The blaring goal of losing 60 pounds can seem daunting at first, but smaller, more achievable goals of losing 5 pounds per month are within reach. The same goes with your goals. Whatever they are, they can be reverse engineered to create a success path and give you the momentum you need to achieve your goals in time.
Your goals should be inline with and in harmony with what you actually want out of life. Your goals should match up with your core values. If your core values are contradicting your goals, then you’ll find yourself merely getting frustrated and giving up.
When you set goals that are relevant, you have to dig deep down inside and truly understand what you want out of life. If one of your personal core values is freedom, then setting goals that have you bound to a desk most of the year won’t help you to live a fulfilled life. Remember, your goals shouldn’t be designed with the notion of succeeding to be happy, but rather, with happily succeeding. Set goals that are relevant and inline with what you truly want out of life.
Have you noticed that when you were in school and you were assigned homework, there was almost always a deadline? Have you noticed that your boss will give you small and big projects... with deadlines? Time-based goals are goals that have deadlines. If you aren't giving yourself a time-frame for which to accomplish your goal, it is open-ended, and open-ended goals never get done.
For each and every goal that you set, make sure they are time sensitive, with deadlines! Goals with deadlines create a much needed sense of urgency, and force you to complete your tasks before the deadline expires.
Sometimes the most important aspect of goal setting is how you evaluate them. Do you evaluate your goals weekly, monthly, or yearly? There is a purpose for evaluating your goals for each of these intervals.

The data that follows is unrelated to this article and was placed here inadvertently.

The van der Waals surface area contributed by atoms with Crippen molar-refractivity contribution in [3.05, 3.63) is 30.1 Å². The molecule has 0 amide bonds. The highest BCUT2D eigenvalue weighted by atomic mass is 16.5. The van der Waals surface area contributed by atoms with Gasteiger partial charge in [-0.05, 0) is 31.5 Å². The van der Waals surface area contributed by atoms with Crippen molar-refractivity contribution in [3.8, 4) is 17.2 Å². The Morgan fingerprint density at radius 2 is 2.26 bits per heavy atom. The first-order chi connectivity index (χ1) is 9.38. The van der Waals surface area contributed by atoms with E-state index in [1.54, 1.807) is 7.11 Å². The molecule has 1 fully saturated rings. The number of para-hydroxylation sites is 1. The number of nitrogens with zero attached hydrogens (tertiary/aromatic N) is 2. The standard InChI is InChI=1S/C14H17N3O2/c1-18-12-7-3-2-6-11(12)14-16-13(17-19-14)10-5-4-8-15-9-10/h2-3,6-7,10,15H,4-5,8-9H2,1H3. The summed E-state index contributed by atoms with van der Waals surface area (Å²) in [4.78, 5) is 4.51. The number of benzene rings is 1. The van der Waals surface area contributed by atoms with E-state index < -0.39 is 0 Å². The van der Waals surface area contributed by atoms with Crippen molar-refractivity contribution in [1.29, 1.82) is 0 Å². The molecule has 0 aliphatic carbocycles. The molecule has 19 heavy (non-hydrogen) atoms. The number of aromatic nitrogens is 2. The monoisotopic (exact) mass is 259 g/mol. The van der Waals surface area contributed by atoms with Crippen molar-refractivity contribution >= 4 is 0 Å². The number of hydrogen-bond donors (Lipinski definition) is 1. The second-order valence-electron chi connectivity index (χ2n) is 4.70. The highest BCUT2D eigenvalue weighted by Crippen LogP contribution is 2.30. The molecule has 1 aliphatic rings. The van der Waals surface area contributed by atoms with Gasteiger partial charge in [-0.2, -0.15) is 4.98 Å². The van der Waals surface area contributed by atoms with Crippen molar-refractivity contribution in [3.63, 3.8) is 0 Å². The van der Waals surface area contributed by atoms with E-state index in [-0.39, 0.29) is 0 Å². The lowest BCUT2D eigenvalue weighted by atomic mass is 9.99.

Evaluating your progress will allow you to focus on your wins, and obtain a good sense of where you are at in achieving your much larger goals.
If you are like me, you may have set some very hefty goals and realized that you have either fallen behind or you are moving at a much faster pace than expected. Whichever category you fall into, it's important to readjust accordingly so that you can keep up the momentum.
If your goal was to make $100,000 this year, and come March you have already made up 50% of your goal, maybe it's time to readjust accordingly so that you can continue to reach higher. On the contrary, if you are falling well behind your goal, you may need to readjust your path to a more realistic one considering any changes that have occurred since your goals had been set.
So here's the thing... I just outlined 7 steps for SMARTER goal setting, literally. The acronym SMARTER has several slightly different variations, which can be used to provide a more comprehensive definition of goal setting. We use the underlined variations below and have also provided other commonly used terms for goal-setting.
S - specific (Other terms: significant, stretching)
M - meaningful (Other terms: measurable, motivational)
A - achievable (Other terms: agreed upon, attainable, action-oriented)
R - relevant (Other terms: realistic, reasonable, rewarding)
T - time-based (Other terms: time-bound, timely, tangible, trackable)
E - evaluated (Other terms: ethical)
R - readjusted (Other terms: recorded)